Should the AfD be able to jump the five percent hurdle, it could upset the current power dynamic in the Bundestag. The CDU's coalition with the business-friendly Free Democrats would no longer be an option -- because opposition seats would then outnumber those held by the CDU and FDP -- nor would a center-left coalition between the Social Democrats, the Greens and the Left Party. Such a scenario would point to the formation of a grand coalition.
Until now, the mainstream parties have been going out of their way to ignore the euroskeptic party. The plan was not to draw attention to the AfD for fear of raising its appeal. In political circles, the party has been viewed with an increasing sense of disquiet -- no one is quite sure how the AfD could affect the climate in the Bundestag.
One thing is clear, though: the political newcomer, which was founded in the spring, has a shady underbelly. One of its slogans, "Immigration according to qualification, not into welfare" is reminiscent of a similar line used by the right-wing extremist NPD ("Immigration into welfare: we say no!") The party is lining the streets with campaign posters stating that "The euro is ruining Europe." Some of its supporters have been posting Islamophobic and racist content on websites incuding Facebook.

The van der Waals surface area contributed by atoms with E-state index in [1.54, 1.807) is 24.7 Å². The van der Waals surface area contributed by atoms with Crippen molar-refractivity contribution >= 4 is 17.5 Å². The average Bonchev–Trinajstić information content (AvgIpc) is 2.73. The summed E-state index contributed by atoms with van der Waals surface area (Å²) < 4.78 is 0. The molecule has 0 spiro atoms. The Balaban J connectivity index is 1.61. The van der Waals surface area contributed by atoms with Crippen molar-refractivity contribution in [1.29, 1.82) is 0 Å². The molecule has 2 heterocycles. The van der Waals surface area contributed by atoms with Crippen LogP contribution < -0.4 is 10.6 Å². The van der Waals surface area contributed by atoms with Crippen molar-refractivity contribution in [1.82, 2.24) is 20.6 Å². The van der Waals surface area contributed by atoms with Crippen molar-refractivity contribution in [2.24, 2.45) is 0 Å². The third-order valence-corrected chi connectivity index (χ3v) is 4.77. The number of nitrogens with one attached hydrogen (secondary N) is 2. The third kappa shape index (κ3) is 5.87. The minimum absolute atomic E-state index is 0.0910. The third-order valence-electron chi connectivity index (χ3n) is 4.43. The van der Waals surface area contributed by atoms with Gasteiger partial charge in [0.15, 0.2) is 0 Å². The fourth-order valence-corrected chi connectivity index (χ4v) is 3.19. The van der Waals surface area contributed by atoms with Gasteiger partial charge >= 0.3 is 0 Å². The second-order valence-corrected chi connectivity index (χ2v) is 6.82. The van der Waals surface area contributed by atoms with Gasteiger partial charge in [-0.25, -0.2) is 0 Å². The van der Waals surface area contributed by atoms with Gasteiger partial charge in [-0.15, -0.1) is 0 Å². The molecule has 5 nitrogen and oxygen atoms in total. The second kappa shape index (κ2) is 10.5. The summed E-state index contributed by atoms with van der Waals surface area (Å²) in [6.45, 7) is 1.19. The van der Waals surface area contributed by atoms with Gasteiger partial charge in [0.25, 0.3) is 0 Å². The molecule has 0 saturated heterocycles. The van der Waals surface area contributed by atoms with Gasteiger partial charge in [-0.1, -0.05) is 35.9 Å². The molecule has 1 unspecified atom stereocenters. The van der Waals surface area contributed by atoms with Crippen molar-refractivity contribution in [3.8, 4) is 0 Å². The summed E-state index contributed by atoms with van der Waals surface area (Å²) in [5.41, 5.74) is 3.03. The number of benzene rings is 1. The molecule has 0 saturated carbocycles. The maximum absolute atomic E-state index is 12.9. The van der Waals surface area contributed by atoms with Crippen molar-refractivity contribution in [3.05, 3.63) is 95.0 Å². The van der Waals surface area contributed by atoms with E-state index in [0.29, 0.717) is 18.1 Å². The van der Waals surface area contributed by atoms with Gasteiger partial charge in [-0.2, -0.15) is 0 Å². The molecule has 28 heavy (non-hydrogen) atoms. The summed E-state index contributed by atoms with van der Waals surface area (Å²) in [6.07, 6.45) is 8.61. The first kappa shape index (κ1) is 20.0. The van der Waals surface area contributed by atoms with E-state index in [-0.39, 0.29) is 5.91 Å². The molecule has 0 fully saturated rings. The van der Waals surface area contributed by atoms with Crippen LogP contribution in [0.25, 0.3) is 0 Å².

Its relationship with the far-right scene is a continuous source of controversy for the AfD, which has been fighting against efforts by the NPD and the defunct German People's Union (DVU) to infiltrate the party. AfD spokesperson Konrad Adam recently declared that right-wing extremists were "not welcome" in the party.
In comments published in SPIEGEL this week, the head of AfD's Hamburg chapter, Jörn Kruse, admitted he had understimated the problem of people from the far-right infiltrating the party. "Unfortunately, you can't deny that in some states right-wing groups are being systematically formed that want to influence the party's content and image."